5 Ways to Avoid Being Scammed on eBay
So you’ve managed to sell your once beloved product on eBay and you’re preparing to send a parcel to Australia in the hope that it’ll be cared for with just as much love and commitment. This might not seem like much of a problem at all, but in the event of any eBay sale you’ve got to be fully aware of scammers.
Fraud has always been a growing issue with eBay and they’ve done plenty in the past to try and combat it, yet their failings with user security last year has left many feeling all the more vulnerable.
You can still use eBay’s safety centre to get the advice you need to feel better about a purchase or a sale, but we’ve put together a list of tips to help you pinpoint a scam and avoid it where possible.
Get the Right Website
It can help to make sure you’re on the genuine version of eBay before buying or selling for starters! You may be surprised to learn that many people struggle to identify a fake eBay page from tone that’s actually genuine.
One way you can be absolutely sure the web page is genuine is if the emails you receive include the eBay.co.uk web address. Bogus sites will almost always have eBay in there, but it’ll be followed with some bizarre looking numbers and perhaps even some repeated letters. This makes them quite hard to spot but you should always check them to be 100% sure.
Avoid Instant Money Transfers
There are money transfer services out there that are meant for people who can trust each other. They certainly aren’t meant for sending money between strangers, so if anyone offers to purchase your item before the auction or the time limit is completed, you should always ignore them.
Western Union is one of these services and it is now banned on eBay, with one of the biggest issues being that money is untraceable once the transaction has taken place.
High Postage Costs
If you happen to be buying something like a table or anything that’s notably larger than your standard eBay product, you might have a higher P&P price to pay.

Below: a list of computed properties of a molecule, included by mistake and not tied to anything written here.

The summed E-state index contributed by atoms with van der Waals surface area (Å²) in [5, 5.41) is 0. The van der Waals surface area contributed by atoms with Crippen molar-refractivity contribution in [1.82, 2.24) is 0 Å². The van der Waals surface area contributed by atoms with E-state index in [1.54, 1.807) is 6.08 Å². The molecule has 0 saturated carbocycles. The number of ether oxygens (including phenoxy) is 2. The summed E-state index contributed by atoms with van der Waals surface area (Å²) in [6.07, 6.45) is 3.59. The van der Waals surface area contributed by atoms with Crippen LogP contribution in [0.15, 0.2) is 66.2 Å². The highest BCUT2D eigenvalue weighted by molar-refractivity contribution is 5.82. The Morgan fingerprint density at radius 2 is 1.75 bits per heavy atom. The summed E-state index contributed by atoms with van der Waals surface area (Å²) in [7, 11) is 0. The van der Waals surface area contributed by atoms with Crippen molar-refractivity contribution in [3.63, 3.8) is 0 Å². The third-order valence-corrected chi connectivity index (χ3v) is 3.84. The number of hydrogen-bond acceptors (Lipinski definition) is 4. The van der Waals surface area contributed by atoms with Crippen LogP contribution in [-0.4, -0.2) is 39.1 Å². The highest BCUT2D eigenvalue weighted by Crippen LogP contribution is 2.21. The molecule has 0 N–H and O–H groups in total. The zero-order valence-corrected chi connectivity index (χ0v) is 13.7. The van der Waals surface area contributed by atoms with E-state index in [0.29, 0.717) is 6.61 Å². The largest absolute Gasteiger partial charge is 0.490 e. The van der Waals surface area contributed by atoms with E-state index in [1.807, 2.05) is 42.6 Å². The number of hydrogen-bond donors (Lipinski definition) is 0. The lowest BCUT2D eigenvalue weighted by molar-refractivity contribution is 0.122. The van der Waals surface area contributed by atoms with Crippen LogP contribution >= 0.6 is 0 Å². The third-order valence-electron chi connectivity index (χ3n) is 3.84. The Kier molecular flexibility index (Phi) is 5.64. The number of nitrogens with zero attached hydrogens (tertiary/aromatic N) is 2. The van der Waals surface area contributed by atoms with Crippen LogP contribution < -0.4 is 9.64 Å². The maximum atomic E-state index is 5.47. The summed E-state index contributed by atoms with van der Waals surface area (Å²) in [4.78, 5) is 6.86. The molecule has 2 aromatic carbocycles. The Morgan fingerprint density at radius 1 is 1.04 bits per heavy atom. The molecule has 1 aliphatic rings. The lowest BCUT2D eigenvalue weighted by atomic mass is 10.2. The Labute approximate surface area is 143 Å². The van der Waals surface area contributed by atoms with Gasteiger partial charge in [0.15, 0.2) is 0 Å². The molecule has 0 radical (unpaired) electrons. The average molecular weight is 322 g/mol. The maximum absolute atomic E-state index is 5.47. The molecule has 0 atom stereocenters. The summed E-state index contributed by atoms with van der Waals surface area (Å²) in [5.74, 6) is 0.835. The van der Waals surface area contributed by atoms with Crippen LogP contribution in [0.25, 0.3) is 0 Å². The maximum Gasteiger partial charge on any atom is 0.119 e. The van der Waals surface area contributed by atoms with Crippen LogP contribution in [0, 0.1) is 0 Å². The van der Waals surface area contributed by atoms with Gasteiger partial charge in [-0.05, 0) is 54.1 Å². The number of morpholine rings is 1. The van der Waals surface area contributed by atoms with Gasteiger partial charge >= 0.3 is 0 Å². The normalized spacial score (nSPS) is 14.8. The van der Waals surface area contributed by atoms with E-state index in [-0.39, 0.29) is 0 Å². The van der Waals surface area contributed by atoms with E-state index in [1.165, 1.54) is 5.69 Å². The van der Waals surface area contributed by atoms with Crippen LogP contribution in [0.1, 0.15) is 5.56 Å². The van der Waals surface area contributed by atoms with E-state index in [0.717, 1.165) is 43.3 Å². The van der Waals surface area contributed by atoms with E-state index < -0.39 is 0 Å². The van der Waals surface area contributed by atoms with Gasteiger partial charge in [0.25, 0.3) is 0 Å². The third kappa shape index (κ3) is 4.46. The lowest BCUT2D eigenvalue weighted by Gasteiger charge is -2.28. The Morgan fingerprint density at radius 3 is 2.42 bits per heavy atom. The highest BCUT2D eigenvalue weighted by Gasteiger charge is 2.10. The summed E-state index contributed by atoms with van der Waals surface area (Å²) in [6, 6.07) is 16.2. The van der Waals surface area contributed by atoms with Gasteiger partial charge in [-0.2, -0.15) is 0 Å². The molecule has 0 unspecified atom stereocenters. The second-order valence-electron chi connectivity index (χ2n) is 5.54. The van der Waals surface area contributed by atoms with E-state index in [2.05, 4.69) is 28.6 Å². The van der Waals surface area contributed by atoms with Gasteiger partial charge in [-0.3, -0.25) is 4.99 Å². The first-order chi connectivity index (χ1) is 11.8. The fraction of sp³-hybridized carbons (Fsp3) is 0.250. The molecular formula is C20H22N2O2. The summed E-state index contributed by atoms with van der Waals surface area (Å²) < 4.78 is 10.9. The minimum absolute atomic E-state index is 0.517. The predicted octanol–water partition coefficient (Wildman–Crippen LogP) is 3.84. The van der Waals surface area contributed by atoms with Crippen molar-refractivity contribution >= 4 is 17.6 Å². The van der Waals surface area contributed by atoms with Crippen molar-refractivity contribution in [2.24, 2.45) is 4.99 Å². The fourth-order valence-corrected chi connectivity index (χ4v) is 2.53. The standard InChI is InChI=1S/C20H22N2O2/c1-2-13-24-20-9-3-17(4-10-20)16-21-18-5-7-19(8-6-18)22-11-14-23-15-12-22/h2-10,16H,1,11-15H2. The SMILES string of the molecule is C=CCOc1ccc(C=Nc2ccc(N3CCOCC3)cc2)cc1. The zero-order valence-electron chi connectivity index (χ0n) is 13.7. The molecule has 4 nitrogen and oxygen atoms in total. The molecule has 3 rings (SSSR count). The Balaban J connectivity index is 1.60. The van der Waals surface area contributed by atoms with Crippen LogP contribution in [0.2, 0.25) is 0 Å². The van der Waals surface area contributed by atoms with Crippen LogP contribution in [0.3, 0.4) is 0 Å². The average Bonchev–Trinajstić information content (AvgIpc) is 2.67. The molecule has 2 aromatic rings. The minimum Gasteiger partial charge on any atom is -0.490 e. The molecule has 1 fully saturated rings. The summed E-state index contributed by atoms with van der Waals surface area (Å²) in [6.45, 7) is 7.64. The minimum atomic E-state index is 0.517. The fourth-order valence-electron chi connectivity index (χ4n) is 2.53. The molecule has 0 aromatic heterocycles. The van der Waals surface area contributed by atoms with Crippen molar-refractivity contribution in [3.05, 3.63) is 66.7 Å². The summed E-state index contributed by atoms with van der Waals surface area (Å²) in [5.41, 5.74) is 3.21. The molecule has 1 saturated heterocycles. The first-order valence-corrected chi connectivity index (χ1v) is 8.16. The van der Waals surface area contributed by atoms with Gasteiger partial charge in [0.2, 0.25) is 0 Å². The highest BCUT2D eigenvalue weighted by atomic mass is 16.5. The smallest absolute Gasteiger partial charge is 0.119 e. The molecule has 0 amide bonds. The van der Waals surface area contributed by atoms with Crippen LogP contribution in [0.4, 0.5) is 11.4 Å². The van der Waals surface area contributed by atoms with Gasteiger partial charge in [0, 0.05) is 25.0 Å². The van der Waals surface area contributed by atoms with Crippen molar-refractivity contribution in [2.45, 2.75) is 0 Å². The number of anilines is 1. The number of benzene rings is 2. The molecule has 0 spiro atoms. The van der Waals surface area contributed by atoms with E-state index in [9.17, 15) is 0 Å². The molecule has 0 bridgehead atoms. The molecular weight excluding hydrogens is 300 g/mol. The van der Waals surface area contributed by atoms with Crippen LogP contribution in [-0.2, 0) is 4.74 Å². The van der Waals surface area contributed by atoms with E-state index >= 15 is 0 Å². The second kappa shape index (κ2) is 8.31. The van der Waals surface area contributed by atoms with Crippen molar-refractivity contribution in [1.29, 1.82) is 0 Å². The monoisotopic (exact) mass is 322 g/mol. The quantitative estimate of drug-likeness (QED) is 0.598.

However, the vast majority of sales like this are Collection Only, which means that any P&P price that exceeds are reasonable amount should be checked thoroughly. Some eBay sellers will try and make extra profit through the P&p price, so it’s essential that you check this prior to making a bid.
Read the Description
The description will often hide things that the seller may not want you to be fully aware of, such as some damage the product has sustained or the fact that it’s just the outer casing you’ll be receiving instead of the full product.
If this is the case then you need to always check that the product is what the image portrays, especially if the price seems too good to be true. Never make a bid before reading the description a few times.
Check Your PayPal
If you’re using PayPal to make a payment for an item you’ve purchased one eBay, always make sure that this payment has gone through by logging in to your PayPal and checking your history.
There have been cases where the seller has sent an email confirmation themselves in the hope that you’ll send the product without them having to pay anything.
Once again, you can keep an eye on how genuine an email is by looking at who it was sent by. PayPal will always notify you if anything occurs in your account, so don’t trust anyone else.
Guest post by Mike James Content Editor at www.randlogistics.com